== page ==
Shopping Centers Today International

NOV 2015

Shopping Centers Today is the news magazine of the International Council of Shopping Centers (ICSC)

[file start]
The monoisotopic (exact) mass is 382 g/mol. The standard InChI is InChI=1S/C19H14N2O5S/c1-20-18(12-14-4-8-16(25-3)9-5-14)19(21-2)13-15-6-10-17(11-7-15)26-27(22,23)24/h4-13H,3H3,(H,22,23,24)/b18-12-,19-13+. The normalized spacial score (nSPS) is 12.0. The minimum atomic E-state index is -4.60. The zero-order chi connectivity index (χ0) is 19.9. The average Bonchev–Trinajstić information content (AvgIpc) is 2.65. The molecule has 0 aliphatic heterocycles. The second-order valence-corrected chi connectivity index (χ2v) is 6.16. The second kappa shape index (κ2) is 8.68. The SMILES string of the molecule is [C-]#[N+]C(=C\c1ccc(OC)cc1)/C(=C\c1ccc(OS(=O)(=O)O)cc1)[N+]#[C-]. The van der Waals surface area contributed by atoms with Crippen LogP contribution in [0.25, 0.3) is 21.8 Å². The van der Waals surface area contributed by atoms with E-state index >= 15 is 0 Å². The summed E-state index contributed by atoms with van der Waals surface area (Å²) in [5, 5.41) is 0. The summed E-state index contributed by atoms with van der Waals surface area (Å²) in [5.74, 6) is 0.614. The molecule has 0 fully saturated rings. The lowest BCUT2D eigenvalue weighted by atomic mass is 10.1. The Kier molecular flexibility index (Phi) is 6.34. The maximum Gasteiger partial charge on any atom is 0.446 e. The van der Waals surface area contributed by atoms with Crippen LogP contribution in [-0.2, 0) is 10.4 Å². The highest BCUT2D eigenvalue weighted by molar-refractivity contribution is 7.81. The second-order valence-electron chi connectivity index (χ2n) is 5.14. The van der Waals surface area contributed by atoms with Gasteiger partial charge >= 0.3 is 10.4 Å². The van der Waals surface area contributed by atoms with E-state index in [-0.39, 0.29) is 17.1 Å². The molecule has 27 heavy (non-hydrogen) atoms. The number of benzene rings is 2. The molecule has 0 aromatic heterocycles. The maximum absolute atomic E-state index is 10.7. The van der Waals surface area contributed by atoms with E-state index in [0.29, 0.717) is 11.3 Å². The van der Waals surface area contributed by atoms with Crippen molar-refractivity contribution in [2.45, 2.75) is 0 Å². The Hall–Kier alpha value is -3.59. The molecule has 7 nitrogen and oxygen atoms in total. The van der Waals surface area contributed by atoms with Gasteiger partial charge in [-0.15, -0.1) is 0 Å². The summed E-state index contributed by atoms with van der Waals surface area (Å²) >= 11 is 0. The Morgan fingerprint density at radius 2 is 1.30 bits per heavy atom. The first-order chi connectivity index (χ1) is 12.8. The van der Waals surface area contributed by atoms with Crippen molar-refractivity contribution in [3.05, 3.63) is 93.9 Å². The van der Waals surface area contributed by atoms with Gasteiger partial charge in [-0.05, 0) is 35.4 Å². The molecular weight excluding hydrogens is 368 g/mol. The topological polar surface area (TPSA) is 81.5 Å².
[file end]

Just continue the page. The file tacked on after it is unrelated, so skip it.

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12 S C T / N O V E M B E R 2 0 1 5 Fantasy fulfillment Dallas-based Topgolf is teeing off in the fantasy-sports world, where fans build their own imaginary teams and compete for cash and prizes. Topgolf is joining DraftKings — of- ficial fantasy-sports partner of Major League Baseball, the National Hockey League — to allow customers to compete and connect with their fa- vorite teams and players on a nightly basis. Are parking lots becoming obsolete? Miles traveled by car for peo- ple 34 years old or younger are down 23 percent year on year, according to the U.S. Department of Transporta- tion. And the percentage of high school seniors with driv- er's licenses declined from 85 percent to 73 percent between 1996 and 2010, according to the American Automobile Association. Paved with gold In what some are calling the highest-value retail property sale in Florida history, Fryd Properties and Comras Co. sold a 1.1-acre contiguous city block along Miami Beach's Lincoln Road to Spain's Amancio Ortega, owner of Zara, for $370 mil- lion. The 74,500-square-foot block includes global flag- ship retail stores of Apple, Gap and Nike. T H E C O M M O N A R E A Cold concept LA Fitness and Dubai, United Arab Emirates–based cryotherapy chain Cryo will open fran- chised units inside 40 LA Fitness gyms in the U.S. LA Fitness Cryo, as the franchise is called, could also open freestanding units. Cryotherapy is the use of extreme cold tem- peratures to allevi- ate health prob- lems ranging from cellulite to prostate cancer. Cryo oper- ates four clinics in Dubai. Independent food tenants are increasingly important to landlords seeking to differen- tiate their shopping centers and encourage shoppers to linger and spend more money. But such tenants are notoriously fragile and often require landlord assistance to grow into profitable enterprises, experts say. This is why Fort Worth, Texas–based devel- oper Trademark Property has launched what it calls a "micro-restaurant program" dedicated to attracting unique restaurant concepts to Waterside, the company's 63-acre mixed-use development currently under construction in its hometown. Trademark will break the space up into three or four spaces ranging from 600 to 1,000 square feet and market them exclu- sively to local and regional eateries. To pro- vide local entrepreneurs with the opportu- nity to lease space in which they might not otherwise be able to invest, Trademark will offer smaller spaces, lower startup costs, shorter term leases, free outdoor seating and generous tenant-improve- ment packages, among other benefits. "During community- engagement sessions, we heard a resounding call for local and arti- san merchants," said Trademark CEO Terry Montesi. The micro-restau- rants will be located around the mixed-use center's central public space. Waterside broke ground on its first phase of development in 2014. That phase includes the retail project and nearly 400 multifamily units. Center's 'micro' leasing strategy targets local eateries

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